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Republicans could flip 2 Wake Co. Commissioner seats under proposed legislation
HB99 would eliminate at-large elections for Wake County Commissioners
Update: Paré has announced a compromise with the current Democratic Commissioners, which would involve an additional two at-large seats, in addition to the current seven seats which would be elected by district. The analysis remains unchanged: District 2 and District 6 could be competitive races, the other five districts and the two at-large seats will not be competitive.
State Rep. Erin Paré (R-Wake) has proposed a bill which would change how elections for the Board of Commissioners take place in Wake County. Although the county is currently split into seven districts for residential requirements for the commissioners, every candidate is elected “at-large” by the whole county electorate. HB99 would change that, and require each commissioner to be elected by the citizens of the district they reside in, as well as by making the elections non-partisan. Paré described her arguments in favor of the bill in an interview with me last month.
HB99 has passed it’s first hurdle last week when the bill passed it’s first committee vote. Since this bill applies to less than 15 counties, it’s exempt from the governor’s veto under Article II, Section 22 (6) of the North Carolina Constitution.
I estimate if this bill passes, Republicans will have the chance to flip two of the currently drawn districts, District 2 and District 6. The other five districts will remain as safe Democrat races, as all seven districts currently are under the at-large election system:
District 1: safe D
District 2: toss up
District 3: safe D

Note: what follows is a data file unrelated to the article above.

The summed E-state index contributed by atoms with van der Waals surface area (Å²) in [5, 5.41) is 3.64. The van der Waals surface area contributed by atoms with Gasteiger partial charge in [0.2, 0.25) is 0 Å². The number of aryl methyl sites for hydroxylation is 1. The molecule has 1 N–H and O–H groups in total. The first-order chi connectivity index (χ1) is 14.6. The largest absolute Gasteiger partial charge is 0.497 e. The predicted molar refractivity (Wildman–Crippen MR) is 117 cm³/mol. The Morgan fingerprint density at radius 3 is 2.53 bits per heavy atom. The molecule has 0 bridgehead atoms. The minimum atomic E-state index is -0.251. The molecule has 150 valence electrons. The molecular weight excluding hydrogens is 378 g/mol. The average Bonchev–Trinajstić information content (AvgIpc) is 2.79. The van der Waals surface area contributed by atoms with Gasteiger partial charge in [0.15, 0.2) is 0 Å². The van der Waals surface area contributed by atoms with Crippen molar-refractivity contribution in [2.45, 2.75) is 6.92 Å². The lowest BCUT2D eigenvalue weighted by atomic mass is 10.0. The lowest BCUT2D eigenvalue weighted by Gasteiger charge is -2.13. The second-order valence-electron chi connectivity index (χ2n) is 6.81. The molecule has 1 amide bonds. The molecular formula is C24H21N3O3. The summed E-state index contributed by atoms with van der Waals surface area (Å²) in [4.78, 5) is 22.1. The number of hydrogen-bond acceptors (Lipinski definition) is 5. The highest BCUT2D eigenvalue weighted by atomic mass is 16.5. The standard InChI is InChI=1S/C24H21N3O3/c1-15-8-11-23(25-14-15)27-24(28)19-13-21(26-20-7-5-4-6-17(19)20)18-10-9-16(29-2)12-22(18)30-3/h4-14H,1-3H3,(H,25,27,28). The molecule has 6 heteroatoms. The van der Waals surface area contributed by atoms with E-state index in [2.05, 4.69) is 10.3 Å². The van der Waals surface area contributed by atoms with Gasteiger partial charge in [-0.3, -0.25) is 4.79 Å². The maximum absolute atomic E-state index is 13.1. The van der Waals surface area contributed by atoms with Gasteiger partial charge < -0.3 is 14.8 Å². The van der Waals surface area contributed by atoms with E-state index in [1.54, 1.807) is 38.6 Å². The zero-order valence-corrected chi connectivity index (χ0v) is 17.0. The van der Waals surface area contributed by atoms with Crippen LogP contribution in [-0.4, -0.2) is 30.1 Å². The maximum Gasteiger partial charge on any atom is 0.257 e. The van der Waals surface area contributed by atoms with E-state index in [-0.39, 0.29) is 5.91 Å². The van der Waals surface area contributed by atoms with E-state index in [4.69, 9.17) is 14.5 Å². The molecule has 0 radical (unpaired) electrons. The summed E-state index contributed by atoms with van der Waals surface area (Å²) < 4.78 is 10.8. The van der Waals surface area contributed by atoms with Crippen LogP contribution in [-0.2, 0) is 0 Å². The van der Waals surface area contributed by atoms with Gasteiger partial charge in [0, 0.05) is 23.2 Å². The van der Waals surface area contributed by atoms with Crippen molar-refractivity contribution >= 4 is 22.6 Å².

District 4: safe D
District 5: safe D
District 6: leans D
District 7: safe D
This analysis is based on precinct level election day data from the 2022 election, adjusted for the difference between election day results and the total election results.
District 2 is in the southernmost end of the county, including Holly Springs and Fuquay Varina. This district also largely overlaps with House District 37, which Representative Paré represents. Paré is currently the only Republican in the Wake County delegation to the North Carolina General Assembly.
Although HB99 would give the Republicans a chance at unseating incumbent Commissioner Matt Calabria, this would still be a toss-up race at best for the GOP.
District 6 contains the northern end of the county, including much of Wake Forest. However, this district also reaches down into Raleigh, making it a lean Democrat race at best for anyone looking to unseat Commissioner Shinica Thomas, the current chair of the board.
Even under a best case scenario, HB99 would only give the GOP a plausible shot at two of the seven Wake County Commissioner seats. However, neither of these races would be even close to guaranteed for any candidate wishing to challenge the current unanimous Democrat status-quo.